Power and Influence

March 7, 2018 Crime , Opinion , OPINION/NEWS

Beatrice Murch photo



Ricardo Swire



The United Nations’ 2007 to 2017 statistics on bothersome criminal trends highlighted the extent of transnational drugs and gun trafficking’s intimate relationships with political instability and organized crime. Power and influence embodied in increased murders, gun crimes and underworld glorification. In 2003 the UN launched its Convention against Transnational Organized Crime (UNTOC) as one international countermeasure. After globalisation reduced illegal profits international drugs trafficking became organized crime’s most lucrative business venture.


In February 2010 the UN Security Council noted the “serious threats posed in some cases by drug trafficking and transnational organized crime to international security in different regions of the world.” Caribbean national intelligence officials are cognizant that drug trafficking is mostly problematic in states with pre-existing governance issues. Size of a domestic economy, relative to the country’s drug flow value, determines a transnational trafficker’s next destination.


Cocaine circulates via three prominent destination markets. In the recent past Europe and the Southern Cone of South America have grown expeditiously. 2008 statistics tallied America consumed forty percent of global cocaine. Europeans snorted twenty-five percent and Southern Cone of South America users purchased between ten and twenty percent. Invisible exporters, affiliated with Mexican and Colombian Cartels, insert drug money in offshore economies.


After entering the formal financial system clean cash is withdrawn to pay processors, shippers and bribe rogue government officials. The May 2016 arrest of a high-profile Argentine Federal Judge characterized the magnetic pull of drugs money and associated riches. Since 2015 Argentine internal security officials monitored the Federal Judge as he unofficially assisted local drug dealers for cash payments. In November 2015 Argentine Office of Narcocriminalidad (Procunar) agents named two Gendarmerie Commanders and two Petty Officers among co-conspirators.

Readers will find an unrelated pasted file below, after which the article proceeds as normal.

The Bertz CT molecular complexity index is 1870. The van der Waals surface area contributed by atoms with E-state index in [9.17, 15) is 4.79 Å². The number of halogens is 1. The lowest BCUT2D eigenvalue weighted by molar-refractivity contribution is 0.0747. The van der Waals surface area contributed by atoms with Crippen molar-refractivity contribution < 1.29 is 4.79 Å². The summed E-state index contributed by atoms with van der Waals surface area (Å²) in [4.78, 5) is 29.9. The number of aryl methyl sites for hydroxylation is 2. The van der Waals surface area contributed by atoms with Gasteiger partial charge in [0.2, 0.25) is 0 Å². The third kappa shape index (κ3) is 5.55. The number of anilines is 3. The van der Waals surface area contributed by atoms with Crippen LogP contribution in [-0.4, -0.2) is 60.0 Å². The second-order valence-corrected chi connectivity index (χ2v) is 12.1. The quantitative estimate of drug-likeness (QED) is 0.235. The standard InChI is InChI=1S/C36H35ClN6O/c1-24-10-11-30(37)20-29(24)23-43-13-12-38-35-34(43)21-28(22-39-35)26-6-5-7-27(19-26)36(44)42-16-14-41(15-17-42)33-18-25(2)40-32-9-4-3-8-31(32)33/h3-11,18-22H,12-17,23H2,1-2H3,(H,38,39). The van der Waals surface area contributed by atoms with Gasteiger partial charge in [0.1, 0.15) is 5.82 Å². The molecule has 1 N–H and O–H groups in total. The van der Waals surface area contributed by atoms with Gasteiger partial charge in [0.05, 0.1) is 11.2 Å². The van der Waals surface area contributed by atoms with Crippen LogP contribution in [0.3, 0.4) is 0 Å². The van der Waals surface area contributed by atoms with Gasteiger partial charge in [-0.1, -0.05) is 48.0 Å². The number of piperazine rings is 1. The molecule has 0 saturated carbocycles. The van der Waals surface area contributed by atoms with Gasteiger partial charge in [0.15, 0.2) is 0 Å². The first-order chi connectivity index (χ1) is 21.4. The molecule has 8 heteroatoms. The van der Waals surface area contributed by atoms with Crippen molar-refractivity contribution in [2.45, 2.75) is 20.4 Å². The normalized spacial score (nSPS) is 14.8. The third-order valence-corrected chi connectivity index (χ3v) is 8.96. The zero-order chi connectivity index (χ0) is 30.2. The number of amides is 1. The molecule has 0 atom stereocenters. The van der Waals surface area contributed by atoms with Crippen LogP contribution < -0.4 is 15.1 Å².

Evidence outlined how the four national security “Expert Witnesses” received payola to produce insufficient evidence at appearances in the Oran federal court. These Gendarmerie performances resulted in favourable results for indicted Argentine drug traffickers. Initially the mastermind was protected by entitled immunity as a Federal Judge. In May 2016 fluid intelligence guided senior Argentine Federal Police Counter-Narcotics detectives on a special mission to intercept ad detain the Federal Judge in Salta city, for trafficking one metric ton of cocaine.


Argentina’s north-eastern city Salta is a drug trafficking hotbed that borders Bolivia. Bolivian Special Anti-Narcotics Force (FELCN) agents routinely stage interdiction operations along the clandestine route that extends between the department of Santa Cruz and Salta city. Argentina/Bolivia joint “Exercise Arbol” or “Exercise Tree” demonstrated regional cooperation. The operation also allowed Argentina’s home-made and deployed 3D radars, each with four hundred kilometers ranges, to be calibrated. The state-of-the-art technology removed a shadowy aerial vector and boosted Argentina’s law enforcement interdiction capability on the ground.


The Major-General in charge of Bolivia’s Air Force or FAB confirmed mutual benefits from Argentina’s 3D radar introduction and counter-narcotics collaboration.  Argentina’s May 2016 high-level Federal Police probe found that for eleven years the ex-Federal Judge used his office to revert impounded cocaine at a special price, to domestic black-market characters and in Bolivia near the Aguas Blancas Pass. During one April 2012 episode the former Judge dispatched a signed document to the Chief of Customs in Salta city.  Two of his staff used private vehicles, registered GPV271 and GZL299, to collect the state’s confiscated cocaine formally earmarked for destruction.





Ricardo Swire - Tuck Magazine

Ricardo Swire

Ricardo Swire is the Principal Consultant at R-L-H Security Consultants & Business Support Services and writes on a number of important issues.

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